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1 April 2007 Relationships among forest age, composition and elemental dynamics of Adirondack northern hardwood forests
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We conducted a biogeochemical analysis of four Adirondack northern hardwood forests (two old-growth and two maturing second-growth) to elucidate correlations among stand age, site conditions and several nutrient cycling processes. One each of the old-growth and maturing forests were located on base-rich sites, while the other two were on base-poor sites. At each site we analyzed soil solution chemistry and estimated nutrient flux rates; measured annual litter production, and nutrient and lignin content; measured annual N mineralization and nitrification rates; and characterized herb- and canopy-layer vegetation, and coarse woody debris volumes. Vascular plant communities of the two base-rich sites were dominated by several rich-site indicator species, while such indicators were lacking at the base-poor sites. Tree basal areas and annual litter production did not differ among the study sites, but the old-growth stands contained 3-fold more coarse woody debris than the maturing stands. Foliar litter N concentrations did not differ among the study sites, but foliar litter from the base-rich sites had higher Ca2 and lower lignin concentrations than the base-poor sites. Differences in foliar litter quality among the sites were due, in part, to intraspecific variation in litter chemistry. There were no consistent differences between the old-growth and maturing stands in soil solution nutrient concentrations or fluxes. Soil solution H concentrations were higher and Ca:Al ratios lower at the two base-poor sites. Annual, net N mineralization rates did not differ among the sites, but net nitrification rates in the organic soil horizons at the rich old-growth site were more than twice those at the other sites. High levels of net nitrification and N leaching were observed only in the base-rich old-growth site. Our data suggest that net forest nutrient retention may be a function of interacting mechanisms associated with forest developmental stage, community composition and site conditions.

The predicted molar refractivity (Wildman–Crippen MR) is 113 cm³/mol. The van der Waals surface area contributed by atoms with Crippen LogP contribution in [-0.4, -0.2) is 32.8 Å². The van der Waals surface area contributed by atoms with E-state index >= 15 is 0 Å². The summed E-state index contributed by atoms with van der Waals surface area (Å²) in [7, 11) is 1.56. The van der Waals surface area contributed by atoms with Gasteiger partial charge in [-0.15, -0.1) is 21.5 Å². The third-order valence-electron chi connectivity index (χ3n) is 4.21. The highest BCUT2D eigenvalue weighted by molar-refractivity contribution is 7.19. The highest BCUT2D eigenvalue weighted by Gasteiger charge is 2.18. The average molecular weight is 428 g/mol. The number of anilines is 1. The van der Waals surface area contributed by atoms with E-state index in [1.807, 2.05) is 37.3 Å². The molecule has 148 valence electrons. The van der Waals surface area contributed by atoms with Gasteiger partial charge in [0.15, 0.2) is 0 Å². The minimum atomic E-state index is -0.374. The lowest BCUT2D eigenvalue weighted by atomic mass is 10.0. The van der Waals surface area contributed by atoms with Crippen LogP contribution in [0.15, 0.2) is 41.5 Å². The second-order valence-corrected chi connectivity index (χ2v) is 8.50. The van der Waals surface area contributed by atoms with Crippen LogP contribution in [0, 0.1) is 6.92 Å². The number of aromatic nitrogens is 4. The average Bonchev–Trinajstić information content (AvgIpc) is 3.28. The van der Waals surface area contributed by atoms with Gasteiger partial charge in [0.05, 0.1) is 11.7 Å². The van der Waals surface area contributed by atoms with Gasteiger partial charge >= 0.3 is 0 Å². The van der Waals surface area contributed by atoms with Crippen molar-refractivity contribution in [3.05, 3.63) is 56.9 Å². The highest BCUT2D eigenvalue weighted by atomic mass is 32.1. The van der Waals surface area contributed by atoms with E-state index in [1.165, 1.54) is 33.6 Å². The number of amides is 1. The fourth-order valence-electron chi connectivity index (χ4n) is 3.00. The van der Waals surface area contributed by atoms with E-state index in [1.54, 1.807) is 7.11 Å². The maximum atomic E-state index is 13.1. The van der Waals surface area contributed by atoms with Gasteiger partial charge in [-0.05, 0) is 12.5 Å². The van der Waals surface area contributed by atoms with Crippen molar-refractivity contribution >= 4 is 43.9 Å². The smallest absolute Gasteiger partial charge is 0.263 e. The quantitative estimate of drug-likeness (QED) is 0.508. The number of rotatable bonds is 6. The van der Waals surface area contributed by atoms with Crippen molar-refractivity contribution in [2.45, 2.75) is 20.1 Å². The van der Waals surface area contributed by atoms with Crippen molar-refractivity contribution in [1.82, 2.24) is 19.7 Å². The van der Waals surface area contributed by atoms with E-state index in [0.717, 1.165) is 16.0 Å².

Gregory G. McGee, Myron J. Mitchell, Donald J. Leopold, Dudley J. Raynal, and Monday Mbila "Relationships among forest age, composition and elemental dynamics of Adirondack northern hardwood forests," The Journal of the Torrey Botanical Society 134(2), 253-268, (1 April 2007).[253:RAFACA]2.0.CO;2
Received: 8 January 2005; Published: 1 April 2007

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